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Mortgage Broker News | 20 Feb 2014, 10:27 AM Agree 0
Tightened lending guidelines are particularly affecting one type of homebuyer in major cities, according to one broker.
  • Lior | 20 Feb 2014, 02:11 PM Agree 0
    The developer does not really care how the buyer comes up with the money once the purchase agreement is signed. The consumer pays the down payment to the developer and once the building is registered and they have to finalize the mortgage, they find that they no longer meet the lender's underwriting criteria (big problem for those who are self-employed). To compound the problem, several alternative lenders who can be used as back-up are already maxed out in terms of exposure in certain buildings which means buyer has to go to private lender for the 1st. Not an easy pill to swallow but it is better than losing out 100k or more deposit. If a mortgage can't be secure, not only does the developer keep the deposit but it also collects the appreciation value of the unit compared to the price when it was sold pre-construction.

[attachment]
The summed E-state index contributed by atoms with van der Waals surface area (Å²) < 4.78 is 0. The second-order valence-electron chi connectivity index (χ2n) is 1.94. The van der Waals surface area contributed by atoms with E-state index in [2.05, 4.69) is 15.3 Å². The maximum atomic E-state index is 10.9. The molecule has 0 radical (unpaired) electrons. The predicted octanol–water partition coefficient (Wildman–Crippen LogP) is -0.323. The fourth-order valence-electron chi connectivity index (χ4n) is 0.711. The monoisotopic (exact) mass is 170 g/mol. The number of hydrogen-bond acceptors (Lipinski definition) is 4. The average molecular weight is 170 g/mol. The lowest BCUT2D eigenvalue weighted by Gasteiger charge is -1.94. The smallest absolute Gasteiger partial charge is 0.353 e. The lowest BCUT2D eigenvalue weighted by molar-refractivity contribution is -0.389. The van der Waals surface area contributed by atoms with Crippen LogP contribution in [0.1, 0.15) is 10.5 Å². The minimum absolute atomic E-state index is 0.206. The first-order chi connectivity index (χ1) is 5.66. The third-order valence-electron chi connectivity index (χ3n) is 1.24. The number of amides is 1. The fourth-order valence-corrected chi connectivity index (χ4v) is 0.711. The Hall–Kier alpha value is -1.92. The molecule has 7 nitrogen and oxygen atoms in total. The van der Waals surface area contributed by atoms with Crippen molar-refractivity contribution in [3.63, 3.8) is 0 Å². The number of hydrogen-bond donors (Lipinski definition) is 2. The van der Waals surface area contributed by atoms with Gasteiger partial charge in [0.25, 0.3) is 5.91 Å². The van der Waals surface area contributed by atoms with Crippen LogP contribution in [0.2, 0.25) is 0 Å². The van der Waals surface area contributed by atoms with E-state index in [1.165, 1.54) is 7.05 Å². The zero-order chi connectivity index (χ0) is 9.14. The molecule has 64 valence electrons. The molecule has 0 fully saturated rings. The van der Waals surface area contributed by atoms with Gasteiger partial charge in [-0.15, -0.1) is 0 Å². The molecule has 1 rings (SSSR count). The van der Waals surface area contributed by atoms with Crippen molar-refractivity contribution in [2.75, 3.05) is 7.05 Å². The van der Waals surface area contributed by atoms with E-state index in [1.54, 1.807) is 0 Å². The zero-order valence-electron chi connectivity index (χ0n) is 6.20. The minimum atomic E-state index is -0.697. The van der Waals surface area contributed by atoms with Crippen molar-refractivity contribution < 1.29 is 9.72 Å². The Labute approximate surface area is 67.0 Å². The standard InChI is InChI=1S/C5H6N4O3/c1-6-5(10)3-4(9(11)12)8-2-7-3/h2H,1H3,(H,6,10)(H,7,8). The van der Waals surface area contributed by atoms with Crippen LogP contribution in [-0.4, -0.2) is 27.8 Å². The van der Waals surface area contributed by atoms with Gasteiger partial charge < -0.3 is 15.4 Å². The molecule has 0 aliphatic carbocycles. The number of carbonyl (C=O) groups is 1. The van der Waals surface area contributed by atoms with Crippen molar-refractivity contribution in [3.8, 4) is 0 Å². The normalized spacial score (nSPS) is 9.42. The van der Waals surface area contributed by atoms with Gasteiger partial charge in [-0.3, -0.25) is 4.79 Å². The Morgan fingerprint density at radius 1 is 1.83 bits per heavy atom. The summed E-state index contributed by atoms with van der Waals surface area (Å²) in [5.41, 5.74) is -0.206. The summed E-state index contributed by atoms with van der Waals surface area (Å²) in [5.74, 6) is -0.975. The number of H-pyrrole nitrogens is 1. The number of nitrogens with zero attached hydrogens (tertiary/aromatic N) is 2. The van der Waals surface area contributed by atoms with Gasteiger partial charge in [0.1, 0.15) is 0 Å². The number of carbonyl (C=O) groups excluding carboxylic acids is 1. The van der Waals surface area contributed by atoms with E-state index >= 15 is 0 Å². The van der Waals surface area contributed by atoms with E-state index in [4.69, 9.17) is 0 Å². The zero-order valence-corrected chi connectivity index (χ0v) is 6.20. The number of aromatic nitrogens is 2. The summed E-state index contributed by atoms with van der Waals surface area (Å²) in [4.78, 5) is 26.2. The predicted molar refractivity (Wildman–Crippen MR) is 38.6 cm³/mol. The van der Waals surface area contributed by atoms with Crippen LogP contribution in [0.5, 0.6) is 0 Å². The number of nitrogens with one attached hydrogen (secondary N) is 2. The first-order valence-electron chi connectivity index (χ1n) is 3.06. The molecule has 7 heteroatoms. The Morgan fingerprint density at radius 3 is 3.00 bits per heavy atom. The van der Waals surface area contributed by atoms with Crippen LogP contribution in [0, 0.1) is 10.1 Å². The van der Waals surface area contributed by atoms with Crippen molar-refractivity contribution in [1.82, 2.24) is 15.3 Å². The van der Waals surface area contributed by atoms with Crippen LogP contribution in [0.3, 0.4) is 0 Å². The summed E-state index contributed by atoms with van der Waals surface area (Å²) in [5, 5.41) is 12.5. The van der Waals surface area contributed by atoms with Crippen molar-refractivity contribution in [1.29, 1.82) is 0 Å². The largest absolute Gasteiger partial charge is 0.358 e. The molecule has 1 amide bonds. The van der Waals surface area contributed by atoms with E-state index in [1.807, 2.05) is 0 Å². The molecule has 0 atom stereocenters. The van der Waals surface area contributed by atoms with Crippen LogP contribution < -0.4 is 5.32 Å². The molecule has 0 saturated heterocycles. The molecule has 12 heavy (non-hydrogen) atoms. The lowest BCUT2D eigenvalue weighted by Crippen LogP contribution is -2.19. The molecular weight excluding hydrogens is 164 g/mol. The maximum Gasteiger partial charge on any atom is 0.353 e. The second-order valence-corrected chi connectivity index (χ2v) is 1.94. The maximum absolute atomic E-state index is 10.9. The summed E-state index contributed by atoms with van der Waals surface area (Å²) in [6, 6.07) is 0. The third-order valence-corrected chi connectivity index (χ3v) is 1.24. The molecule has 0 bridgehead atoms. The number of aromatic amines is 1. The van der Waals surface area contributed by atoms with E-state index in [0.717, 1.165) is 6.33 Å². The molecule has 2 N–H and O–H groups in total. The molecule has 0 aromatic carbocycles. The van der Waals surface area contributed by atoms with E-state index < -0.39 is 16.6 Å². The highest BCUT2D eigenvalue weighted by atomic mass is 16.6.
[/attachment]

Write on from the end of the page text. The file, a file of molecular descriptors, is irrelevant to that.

• Paolo Di Petta | | 20 Feb 2014, 04:49 PM Agree 0
    Historically, most condos in Toronto (with some exceptions, of course) have been marketed towards vulnerable sectors of the market - Lower Income Earners, First Time Homebuyers, Investors. That's one of the reasons why I've always evaluated it at a high risk level, potentially the part of our market that will take everything back down with it.

    There's a bunch of issues that are all starting to pile up, eventually it's going to buckle under the pressure. Especially as completions roll in over the next few months. I guess we'll have to wait and see, but I wouldn't put my money on condos, that's for sure.
  • Broker | 20 Feb 2014, 06:25 PM Agree 0
    Hmmmmmm...... Sounds like an opportunity if you ask me. If a client cannot close, I'm sure there are people out there who would step up and help out to get these folks out of a jam. I'd personally be prepared to take a condo off someone's hands if they can't close.
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